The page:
The Year of Magical Thinking by Joan Didion – this book is about the author’s struggle with coming to terms with her husband’s death while dealing with her daughter’s serious illness. I found it fairly indulgent and the most interesting part for me was how she dealt with her grief rather than her feelings of obligation to her daughter. A lot of the thoughts about grief and loss were familiar to me. I wished the whole book was devoted to exploring this rather than just dipping into the subject.

Finish: Give Yourself the Gift of Done by Jon Acuff – I credit this book with being the main reason I managed to finish the first draft of my novel. It’s a great read about why people fail to tackle goals they set themselves and how to recify this. There are lots of practical examples and tips to help you achieve any goal, no matter how big or small. To read a full review, check out my writer’s website here.

How to Get What You Want in the Workplace by John Gray – this is the third book of John Gray’s I’ve read for this challenge. I like the advice he gives and how it makes you rethink about how communications between men and women differ. In some respects, this books gives very similar advice and observances to the other books I read but I still found it useful and I’m trying to incorporate the advice into situations at work, though that is difficult at the moment when I’m working from home!

Watching the English: The Hidden Rules of English Behaviour by Kate Fox – This was a very interesting and funny book. The author looked at all aspects of English life from the pub, to queuing and attitudes towards brands of cars. Parts of it were funny and parts really made me think differently about social situations and the class system in England. I would love to read more books like this.

Dare To Connect by Susan Jeffers – I’ve tried to read this book before but failed. I managed to get through it this time and loved it. (I guess before it wasn’t the right time to read it). It’s all about connect with people and how having the right connections with the right people can help you achieve happiness. A great book.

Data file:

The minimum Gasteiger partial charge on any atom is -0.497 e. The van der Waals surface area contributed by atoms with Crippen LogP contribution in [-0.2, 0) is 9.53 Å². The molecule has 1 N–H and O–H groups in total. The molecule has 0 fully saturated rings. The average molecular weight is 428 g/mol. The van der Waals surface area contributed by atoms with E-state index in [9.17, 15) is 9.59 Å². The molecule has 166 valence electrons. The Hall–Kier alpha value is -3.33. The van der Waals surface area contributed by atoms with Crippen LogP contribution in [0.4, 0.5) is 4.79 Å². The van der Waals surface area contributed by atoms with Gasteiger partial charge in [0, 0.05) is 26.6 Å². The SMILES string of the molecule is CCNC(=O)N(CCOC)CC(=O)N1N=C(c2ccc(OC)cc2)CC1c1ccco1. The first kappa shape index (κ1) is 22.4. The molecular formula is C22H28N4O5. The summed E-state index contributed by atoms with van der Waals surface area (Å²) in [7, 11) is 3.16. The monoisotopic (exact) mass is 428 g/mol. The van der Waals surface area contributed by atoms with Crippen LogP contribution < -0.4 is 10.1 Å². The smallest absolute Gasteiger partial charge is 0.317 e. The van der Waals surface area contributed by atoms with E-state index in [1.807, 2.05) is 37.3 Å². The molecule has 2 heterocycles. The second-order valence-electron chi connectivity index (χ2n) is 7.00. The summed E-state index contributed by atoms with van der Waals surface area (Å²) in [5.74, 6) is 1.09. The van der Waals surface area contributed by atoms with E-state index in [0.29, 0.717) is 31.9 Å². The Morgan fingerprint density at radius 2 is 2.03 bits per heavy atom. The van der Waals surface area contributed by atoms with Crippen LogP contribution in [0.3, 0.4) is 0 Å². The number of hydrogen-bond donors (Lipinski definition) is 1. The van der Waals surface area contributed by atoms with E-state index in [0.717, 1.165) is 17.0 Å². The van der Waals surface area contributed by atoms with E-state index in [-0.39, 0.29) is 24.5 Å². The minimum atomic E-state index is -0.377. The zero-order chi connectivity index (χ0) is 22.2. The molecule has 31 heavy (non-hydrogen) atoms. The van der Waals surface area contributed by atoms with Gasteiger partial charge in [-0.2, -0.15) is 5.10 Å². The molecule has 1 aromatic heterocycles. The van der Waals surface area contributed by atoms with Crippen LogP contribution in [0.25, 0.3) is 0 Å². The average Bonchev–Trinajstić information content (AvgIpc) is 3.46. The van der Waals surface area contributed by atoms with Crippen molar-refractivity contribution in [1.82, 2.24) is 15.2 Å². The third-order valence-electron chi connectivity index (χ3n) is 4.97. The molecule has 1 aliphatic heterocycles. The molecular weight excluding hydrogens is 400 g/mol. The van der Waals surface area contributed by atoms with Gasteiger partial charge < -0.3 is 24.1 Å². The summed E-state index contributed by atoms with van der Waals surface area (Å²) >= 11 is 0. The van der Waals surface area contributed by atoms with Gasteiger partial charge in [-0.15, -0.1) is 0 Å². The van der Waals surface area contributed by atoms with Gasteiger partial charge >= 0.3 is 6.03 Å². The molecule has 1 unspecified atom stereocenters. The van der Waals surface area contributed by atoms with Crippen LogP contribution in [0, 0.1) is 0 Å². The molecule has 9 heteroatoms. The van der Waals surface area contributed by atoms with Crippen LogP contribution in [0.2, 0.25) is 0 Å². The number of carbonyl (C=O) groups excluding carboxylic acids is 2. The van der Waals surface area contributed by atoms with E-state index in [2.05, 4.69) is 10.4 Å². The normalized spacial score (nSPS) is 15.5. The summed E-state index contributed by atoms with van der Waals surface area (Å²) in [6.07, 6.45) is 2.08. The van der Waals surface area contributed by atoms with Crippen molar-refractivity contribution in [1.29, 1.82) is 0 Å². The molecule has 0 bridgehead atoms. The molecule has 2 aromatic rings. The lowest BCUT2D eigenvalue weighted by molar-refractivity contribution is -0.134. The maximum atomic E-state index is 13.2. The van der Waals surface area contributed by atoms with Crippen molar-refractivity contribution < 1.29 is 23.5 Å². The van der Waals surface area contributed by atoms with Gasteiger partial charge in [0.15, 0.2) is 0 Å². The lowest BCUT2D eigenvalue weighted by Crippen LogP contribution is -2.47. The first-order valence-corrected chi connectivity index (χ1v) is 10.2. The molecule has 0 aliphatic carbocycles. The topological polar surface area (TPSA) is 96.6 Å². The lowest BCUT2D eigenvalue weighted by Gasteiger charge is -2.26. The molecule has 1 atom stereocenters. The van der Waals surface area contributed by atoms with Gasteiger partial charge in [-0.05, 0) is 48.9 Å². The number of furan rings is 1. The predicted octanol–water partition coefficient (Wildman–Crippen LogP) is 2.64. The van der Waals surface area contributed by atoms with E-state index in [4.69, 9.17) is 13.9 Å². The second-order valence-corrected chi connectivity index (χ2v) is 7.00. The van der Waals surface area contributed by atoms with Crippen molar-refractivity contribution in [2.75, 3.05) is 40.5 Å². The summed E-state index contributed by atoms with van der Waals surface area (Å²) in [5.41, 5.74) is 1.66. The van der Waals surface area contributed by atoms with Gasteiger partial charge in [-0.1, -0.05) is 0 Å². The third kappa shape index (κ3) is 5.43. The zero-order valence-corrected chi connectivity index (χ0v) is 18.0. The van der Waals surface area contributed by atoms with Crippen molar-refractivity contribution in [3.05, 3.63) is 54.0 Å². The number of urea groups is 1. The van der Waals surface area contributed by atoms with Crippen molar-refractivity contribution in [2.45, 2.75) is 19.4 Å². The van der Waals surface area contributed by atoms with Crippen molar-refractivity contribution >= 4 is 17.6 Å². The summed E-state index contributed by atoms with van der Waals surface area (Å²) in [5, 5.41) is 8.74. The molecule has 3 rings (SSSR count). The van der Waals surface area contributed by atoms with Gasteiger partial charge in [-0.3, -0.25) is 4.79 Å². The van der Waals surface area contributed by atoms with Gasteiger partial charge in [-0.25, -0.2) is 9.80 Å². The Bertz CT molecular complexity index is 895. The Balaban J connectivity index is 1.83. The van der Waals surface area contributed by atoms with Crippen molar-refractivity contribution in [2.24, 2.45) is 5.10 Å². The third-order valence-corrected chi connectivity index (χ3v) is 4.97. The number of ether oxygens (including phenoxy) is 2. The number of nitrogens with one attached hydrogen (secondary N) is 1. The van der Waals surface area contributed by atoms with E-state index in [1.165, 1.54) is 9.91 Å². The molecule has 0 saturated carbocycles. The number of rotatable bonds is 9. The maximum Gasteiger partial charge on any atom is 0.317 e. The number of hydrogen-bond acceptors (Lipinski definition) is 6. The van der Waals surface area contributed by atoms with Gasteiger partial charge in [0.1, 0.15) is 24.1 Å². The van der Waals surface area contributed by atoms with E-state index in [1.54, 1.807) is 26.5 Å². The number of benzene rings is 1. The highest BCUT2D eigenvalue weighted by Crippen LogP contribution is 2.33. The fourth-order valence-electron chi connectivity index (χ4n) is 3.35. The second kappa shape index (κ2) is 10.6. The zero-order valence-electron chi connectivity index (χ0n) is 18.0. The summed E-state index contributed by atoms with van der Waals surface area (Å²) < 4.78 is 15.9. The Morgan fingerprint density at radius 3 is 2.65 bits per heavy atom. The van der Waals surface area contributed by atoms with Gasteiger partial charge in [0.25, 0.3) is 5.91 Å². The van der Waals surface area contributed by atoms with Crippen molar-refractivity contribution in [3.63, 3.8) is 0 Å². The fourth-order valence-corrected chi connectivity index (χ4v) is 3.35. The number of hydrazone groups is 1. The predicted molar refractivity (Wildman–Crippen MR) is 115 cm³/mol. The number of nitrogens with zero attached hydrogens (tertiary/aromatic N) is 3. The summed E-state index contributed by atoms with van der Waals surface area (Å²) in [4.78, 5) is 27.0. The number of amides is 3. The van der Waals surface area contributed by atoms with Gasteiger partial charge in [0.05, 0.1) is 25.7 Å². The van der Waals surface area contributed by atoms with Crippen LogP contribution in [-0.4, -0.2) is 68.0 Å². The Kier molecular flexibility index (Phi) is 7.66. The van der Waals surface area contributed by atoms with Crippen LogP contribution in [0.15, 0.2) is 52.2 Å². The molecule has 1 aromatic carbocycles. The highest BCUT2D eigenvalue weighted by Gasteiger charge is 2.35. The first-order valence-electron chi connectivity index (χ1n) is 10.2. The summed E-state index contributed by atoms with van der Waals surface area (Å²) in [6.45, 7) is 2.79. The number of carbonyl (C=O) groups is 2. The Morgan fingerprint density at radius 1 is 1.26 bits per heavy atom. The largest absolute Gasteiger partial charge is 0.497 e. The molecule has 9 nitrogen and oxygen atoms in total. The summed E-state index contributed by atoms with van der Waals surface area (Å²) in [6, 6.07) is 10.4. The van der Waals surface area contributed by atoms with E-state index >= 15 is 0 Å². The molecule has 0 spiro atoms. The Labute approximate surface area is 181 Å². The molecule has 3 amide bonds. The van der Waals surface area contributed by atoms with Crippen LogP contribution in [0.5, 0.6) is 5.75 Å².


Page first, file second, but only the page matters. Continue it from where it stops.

A Rebel’s Guide to Inner Peace by Mahima Lucille Klinge – part autobiographical work, part self-help book, I found this interesting. I actually received this when I went to a conference arranged by the author last year. It was interesting to read more about how she had come to be at the point in her life where she was coaching people to improve their lives and as a reminder about the things I learnt at that conference. I am grateful I went on the conference and read this book as I benefited from it greatly.

How to Work with Just About Anyone by Lucy Gill – after reading this book, I realised that I have it easy as work. All the examples given in the book seemed to involve utterly awful people. If my work colleagues were that bad I would quit my job and be done with it. There was some good advice though which, again, I will hope to use in the future… if I haven’t forgotten it all after working from home for so long.

Finding Ultra by Rich Roll – as running an Ultra marathon is also on my list of things to do before I am 40, I thought this would be a great place to find tips for me to use in my training. The author was an over-weight middle-aged man who realised his lifestyle was slowly killing him so he changed his lifestyle and fell into long distance running. He went on to complete in the world’s most grueling competitions, such as Ironman races. It’s an inspiring story and, although I doubt I will compete in Ironman’s, I have learnt a lot about training for an Ultra. I highly recommend it if you are interested in competing over longer distances.

The Last Lecture by Randy Pausch – this book had me in floods of tears at the end and I don’t care who knows it. The author wrote the book as a legacy to his young children after he was diagnose with terminal cancer. So many parts of the book struck a chord with me and the book was a reminder that although life is short, you can achieve your dreams, whatever they are.

I have now completed 22 of my 40 challenges. I’m starting to worry about completing the travel-related ones on time but I am pushing on regardless.